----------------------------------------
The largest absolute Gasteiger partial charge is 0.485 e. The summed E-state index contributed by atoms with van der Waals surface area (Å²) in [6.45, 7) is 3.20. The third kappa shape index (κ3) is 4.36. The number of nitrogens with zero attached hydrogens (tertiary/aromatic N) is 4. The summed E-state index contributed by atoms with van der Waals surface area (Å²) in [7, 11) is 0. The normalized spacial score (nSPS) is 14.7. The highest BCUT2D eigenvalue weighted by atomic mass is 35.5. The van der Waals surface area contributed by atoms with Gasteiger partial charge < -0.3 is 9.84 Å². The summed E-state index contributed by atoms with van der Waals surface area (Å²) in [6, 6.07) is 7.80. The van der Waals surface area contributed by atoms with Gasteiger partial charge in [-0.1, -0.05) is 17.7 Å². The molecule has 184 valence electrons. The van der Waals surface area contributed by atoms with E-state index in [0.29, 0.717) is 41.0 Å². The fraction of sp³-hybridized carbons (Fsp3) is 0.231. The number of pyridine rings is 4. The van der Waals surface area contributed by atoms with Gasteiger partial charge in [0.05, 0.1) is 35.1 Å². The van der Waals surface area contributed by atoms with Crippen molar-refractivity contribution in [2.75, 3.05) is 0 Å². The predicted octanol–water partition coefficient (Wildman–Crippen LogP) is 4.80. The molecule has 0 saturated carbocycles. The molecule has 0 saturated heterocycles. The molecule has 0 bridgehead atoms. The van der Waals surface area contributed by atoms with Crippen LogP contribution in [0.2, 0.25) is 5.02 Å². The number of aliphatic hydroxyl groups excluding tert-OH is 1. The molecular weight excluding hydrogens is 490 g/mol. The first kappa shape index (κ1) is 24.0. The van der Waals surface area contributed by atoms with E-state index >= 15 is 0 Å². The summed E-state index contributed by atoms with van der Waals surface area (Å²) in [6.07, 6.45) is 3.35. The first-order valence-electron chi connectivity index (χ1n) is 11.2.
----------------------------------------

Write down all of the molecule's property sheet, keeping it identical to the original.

The largest absolute Gasteiger partial charge is 0.485 e. The summed E-state index contributed by atoms with van der Waals surface area (Å²) in [6.45, 7) is 3.20. The third kappa shape index (κ3) is 4.36. The number of nitrogens with zero attached hydrogens (tertiary/aromatic N) is 4. The summed E-state index contributed by atoms with van der Waals surface area (Å²) in [7, 11) is 0. The normalized spacial score (nSPS) is 14.7. The highest BCUT2D eigenvalue weighted by atomic mass is 35.5. The van der Waals surface area contributed by atoms with Gasteiger partial charge < -0.3 is 9.84 Å². The summed E-state index contributed by atoms with van der Waals surface area (Å²) in [6, 6.07) is 7.80. The van der Waals surface area contributed by atoms with Gasteiger partial charge in [-0.1, -0.05) is 17.7 Å². The molecule has 184 valence electrons. The van der Waals surface area contributed by atoms with E-state index in [0.29, 0.717) is 41.0 Å². The fraction of sp³-hybridized carbons (Fsp3) is 0.231. The number of pyridine rings is 4. The van der Waals surface area contributed by atoms with Gasteiger partial charge in [0.05, 0.1) is 35.1 Å². The van der Waals surface area contributed by atoms with Crippen molar-refractivity contribution in [2.75, 3.05) is 0 Å². The predicted octanol–water partition coefficient (Wildman–Crippen LogP) is 4.80. The molecule has 0 saturated carbocycles. The molecule has 0 saturated heterocycles. The molecule has 0 bridgehead atoms. The van der Waals surface area contributed by atoms with Crippen LogP contribution in [0.2, 0.25) is 5.02 Å². The number of aliphatic hydroxyl groups excluding tert-OH is 1. The molecular weight excluding hydrogens is 490 g/mol. The first kappa shape index (κ1) is 24.0. The van der Waals surface area contributed by atoms with E-state index >= 15 is 0 Å². The summed E-state index contributed by atoms with van der Waals surface area (Å²) in [6.07, 6.45) is 3.35. The first-order valence-electron chi connectivity index (χ1n) is 11.2.